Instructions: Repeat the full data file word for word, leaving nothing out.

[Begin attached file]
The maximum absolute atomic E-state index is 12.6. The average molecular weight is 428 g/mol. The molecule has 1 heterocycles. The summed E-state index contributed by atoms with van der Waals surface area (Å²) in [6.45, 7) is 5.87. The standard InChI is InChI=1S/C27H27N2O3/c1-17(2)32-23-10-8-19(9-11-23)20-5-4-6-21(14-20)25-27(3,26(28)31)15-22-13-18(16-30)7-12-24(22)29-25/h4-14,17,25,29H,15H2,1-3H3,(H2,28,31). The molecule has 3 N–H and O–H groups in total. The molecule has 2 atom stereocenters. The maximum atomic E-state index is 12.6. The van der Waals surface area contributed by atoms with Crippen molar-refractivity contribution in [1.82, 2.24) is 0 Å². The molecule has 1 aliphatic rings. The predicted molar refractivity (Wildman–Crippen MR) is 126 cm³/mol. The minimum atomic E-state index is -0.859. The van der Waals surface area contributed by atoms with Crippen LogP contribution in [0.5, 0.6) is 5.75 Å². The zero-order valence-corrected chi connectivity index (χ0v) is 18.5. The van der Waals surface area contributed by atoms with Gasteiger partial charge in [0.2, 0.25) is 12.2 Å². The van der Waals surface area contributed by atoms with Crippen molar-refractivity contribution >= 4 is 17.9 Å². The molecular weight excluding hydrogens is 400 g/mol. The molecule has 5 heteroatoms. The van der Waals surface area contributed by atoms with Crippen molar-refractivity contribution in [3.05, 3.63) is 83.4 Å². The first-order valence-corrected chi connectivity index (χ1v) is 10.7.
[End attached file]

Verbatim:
The maximum absolute atomic E-state index is 12.6. The average molecular weight is 428 g/mol. The molecule has 1 heterocycles. The summed E-state index contributed by atoms with van der Waals surface area (Å²) in [6.45, 7) is 5.87. The standard InChI is InChI=1S/C27H27N2O3/c1-17(2)32-23-10-8-19(9-11-23)20-5-4-6-21(14-20)25-27(3,26(28)31)15-22-13-18(16-30)7-12-24(22)29-25/h4-14,17,25,29H,15H2,1-3H3,(H2,28,31). The molecule has 3 N–H and O–H groups in total. The molecule has 2 atom stereocenters. The maximum atomic E-state index is 12.6. The van der Waals surface area contributed by atoms with Crippen molar-refractivity contribution in [1.82, 2.24) is 0 Å². The molecule has 1 aliphatic rings. The predicted molar refractivity (Wildman–Crippen MR) is 126 cm³/mol. The minimum atomic E-state index is -0.859. The van der Waals surface area contributed by atoms with Crippen LogP contribution in [0.5, 0.6) is 5.75 Å². The zero-order valence-corrected chi connectivity index (χ0v) is 18.5. The van der Waals surface area contributed by atoms with Gasteiger partial charge in [0.2, 0.25) is 12.2 Å². The van der Waals surface area contributed by atoms with Crippen molar-refractivity contribution >= 4 is 17.9 Å². The molecular weight excluding hydrogens is 400 g/mol. The molecule has 5 heteroatoms. The van der Waals surface area contributed by atoms with Crippen molar-refractivity contribution in [3.05, 3.63) is 83.4 Å². The first-order valence-corrected chi connectivity index (χ1v) is 10.7.